PINAR DEL RIO


support babalú


Your donations help fund
our continued operation

do you babalú?

what they’re saying


bestlatinosmall.jpg

quotes.gif

activism


ozt_bilingual


buclbanner

recommended reading





babalú features





recent comments


  • TWFKAP: Fucking disgusting. But then, what else can we expect from the sub-human trash that is the left…

  • Ziva Sahl: Beautiful Marc, your words express what all of us who love freedom, for all those who have waited, dreamed and hope for that...

  • asombra: Oh, this will get a response: Dear Ms. Paya: Thank you for your letter. The President understands he cannot please everybody,...

  • asombra: Courting dictators? Try dropping your pants and bending over, which is far more like it.

  • asombra: You know what bothers me most about the photo of Obama and Francis? That it is essentially the exact same photo we’d get...

search babalu

babalú archives

frequent topics


elsewhere on the net



realclearworld

The Cubanization of Venezuela: La Libreta – The Food Ration Card

What respectable 21st Century Socialist paradise would be complete without food shortages and food ration cards? Thanks to the takeover of Venezuela by Cuba's Castro regime, Venezuelans can now enjoy the sublime socialist pleasure of poverty and hunger.

Via the AP in NewsInfo:

Venezuela issues ID cards to curtail food hoarding

CARACAS, Venezuela — Battling food shortages, the government is rolling out a new ID system that is either a grocery loyalty card with extra muscle or the most dramatic step yet toward rationing in Venezuela, depending on who is describing it.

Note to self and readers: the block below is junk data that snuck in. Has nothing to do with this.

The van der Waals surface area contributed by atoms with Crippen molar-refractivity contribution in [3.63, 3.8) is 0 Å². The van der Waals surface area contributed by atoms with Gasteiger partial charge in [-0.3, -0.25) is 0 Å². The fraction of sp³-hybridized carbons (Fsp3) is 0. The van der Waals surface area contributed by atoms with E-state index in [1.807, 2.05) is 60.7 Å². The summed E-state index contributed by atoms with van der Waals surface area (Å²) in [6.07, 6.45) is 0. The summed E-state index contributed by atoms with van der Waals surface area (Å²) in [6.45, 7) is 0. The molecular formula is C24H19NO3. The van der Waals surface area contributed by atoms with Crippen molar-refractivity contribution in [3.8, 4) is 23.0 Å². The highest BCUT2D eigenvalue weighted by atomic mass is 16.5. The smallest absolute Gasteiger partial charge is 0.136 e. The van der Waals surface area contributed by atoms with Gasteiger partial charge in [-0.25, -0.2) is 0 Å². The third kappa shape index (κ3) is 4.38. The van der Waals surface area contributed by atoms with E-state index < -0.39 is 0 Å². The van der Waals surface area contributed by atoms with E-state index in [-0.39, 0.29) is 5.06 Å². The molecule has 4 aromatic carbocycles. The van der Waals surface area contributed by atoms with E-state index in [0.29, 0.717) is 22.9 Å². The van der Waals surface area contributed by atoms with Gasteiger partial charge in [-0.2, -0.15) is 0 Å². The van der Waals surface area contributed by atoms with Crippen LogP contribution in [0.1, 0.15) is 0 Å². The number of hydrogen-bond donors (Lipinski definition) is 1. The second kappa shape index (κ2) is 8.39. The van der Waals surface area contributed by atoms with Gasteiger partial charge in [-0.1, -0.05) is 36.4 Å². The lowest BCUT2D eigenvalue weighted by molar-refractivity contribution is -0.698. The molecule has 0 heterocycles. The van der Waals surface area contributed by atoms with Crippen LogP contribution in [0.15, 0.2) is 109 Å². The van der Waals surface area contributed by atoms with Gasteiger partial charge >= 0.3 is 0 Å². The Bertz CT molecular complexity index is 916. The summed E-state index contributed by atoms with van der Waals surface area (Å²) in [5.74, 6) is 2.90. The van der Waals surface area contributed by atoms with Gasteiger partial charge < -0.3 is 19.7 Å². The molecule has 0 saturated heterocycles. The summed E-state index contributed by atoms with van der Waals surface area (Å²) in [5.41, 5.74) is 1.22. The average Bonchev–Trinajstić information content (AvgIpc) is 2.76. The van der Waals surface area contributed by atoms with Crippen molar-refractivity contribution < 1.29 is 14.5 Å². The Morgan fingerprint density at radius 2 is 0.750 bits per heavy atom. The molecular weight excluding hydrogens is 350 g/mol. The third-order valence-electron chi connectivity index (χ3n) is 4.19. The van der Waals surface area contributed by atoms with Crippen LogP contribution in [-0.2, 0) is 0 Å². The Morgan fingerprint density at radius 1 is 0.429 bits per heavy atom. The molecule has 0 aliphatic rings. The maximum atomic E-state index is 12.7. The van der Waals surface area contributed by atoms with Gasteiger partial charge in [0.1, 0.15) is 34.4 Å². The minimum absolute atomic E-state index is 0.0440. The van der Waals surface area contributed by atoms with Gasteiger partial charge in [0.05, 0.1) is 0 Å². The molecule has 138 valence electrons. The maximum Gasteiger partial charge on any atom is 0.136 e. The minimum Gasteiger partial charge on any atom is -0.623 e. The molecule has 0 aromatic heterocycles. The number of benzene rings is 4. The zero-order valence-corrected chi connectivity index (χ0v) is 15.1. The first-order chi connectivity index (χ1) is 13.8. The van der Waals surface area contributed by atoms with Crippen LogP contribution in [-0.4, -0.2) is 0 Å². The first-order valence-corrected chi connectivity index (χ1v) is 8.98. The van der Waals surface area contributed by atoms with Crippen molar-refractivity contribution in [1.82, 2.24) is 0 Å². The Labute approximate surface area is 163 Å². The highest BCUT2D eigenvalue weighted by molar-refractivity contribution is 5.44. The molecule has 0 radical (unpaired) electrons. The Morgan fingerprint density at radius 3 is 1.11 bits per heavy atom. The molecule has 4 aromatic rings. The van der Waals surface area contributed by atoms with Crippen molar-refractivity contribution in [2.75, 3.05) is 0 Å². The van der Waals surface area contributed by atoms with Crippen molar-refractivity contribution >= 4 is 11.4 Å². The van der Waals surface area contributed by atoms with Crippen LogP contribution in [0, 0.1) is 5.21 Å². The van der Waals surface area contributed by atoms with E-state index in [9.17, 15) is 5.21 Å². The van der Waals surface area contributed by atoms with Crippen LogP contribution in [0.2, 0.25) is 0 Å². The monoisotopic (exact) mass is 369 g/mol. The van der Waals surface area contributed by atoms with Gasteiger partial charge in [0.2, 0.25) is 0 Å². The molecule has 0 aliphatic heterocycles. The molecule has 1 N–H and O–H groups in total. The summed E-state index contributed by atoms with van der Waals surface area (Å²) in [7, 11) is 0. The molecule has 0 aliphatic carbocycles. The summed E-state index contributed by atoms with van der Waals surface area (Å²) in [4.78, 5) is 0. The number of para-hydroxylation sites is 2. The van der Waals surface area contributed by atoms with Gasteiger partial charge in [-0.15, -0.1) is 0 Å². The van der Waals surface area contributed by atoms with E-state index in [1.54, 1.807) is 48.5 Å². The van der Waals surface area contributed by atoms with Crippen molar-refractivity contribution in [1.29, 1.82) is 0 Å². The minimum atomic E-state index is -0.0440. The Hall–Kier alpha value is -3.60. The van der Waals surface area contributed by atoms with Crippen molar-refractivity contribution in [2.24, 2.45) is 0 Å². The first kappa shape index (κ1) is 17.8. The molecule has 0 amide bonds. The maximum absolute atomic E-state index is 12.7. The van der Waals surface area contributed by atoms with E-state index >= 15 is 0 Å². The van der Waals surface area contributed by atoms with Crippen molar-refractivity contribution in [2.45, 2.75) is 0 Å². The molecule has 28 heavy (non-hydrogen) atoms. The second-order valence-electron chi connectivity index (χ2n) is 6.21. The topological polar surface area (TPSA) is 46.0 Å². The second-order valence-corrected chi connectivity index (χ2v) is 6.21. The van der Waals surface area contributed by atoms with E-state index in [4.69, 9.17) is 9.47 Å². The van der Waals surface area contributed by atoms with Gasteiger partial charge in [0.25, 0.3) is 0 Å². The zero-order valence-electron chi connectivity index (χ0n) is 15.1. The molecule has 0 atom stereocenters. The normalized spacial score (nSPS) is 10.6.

President Nicolas Maduro’s administration says the cards to track families’ purchases will foil people who stock up on groceries at subsidized prices and then illegally resell them for several times the amount. Critics say it’s another sign the oil-rich Venezuelan economy is headed toward Cuba-style dysfunction.

Registration begins at more than 100 government-run supermarkets across the country Tuesday, and working-class shoppers who sometimes endure hours-long lines at government-run stores to buy groceries at steeply reduced prices are welcoming the plan.

“The rich people have things all hoarded away, and they pull the strings,” said Juan Rodriguez, who waited two hours to enter the government-run Abastos Bicentenario supermarket near downtown Caracas on Monday, and then waited another three hours to check out.

Rigid currency controls and a shortage of U.S. dollars make it increasingly difficult for Venezuelans to find imported basic products like milk, flour, toilet paper and cooking oil. Price controls don’t help either, with producers complaining that some goods are priced too low to make a profit and justify production.

As of January, more than a quarter of basic staples were out of stock in Venezuelan stores, according to the central bank’s scarcity index. The shortages are among the problems cited by Maduro’s opponents who have been staging protests since mid-February.

Checkout workers at Abastos Bicentenario were taking down customers’ cellphone numbers Monday, to ensure they couldn’t return for eight days. Shoppers said employees also banned purchases by minors, to stop parents from using their children to engage in hoarding, which the government calls “nervous buying.”

Continue reading HERE.

3 comments to The Cubanization of Venezuela: La Libreta – The Food Ration Card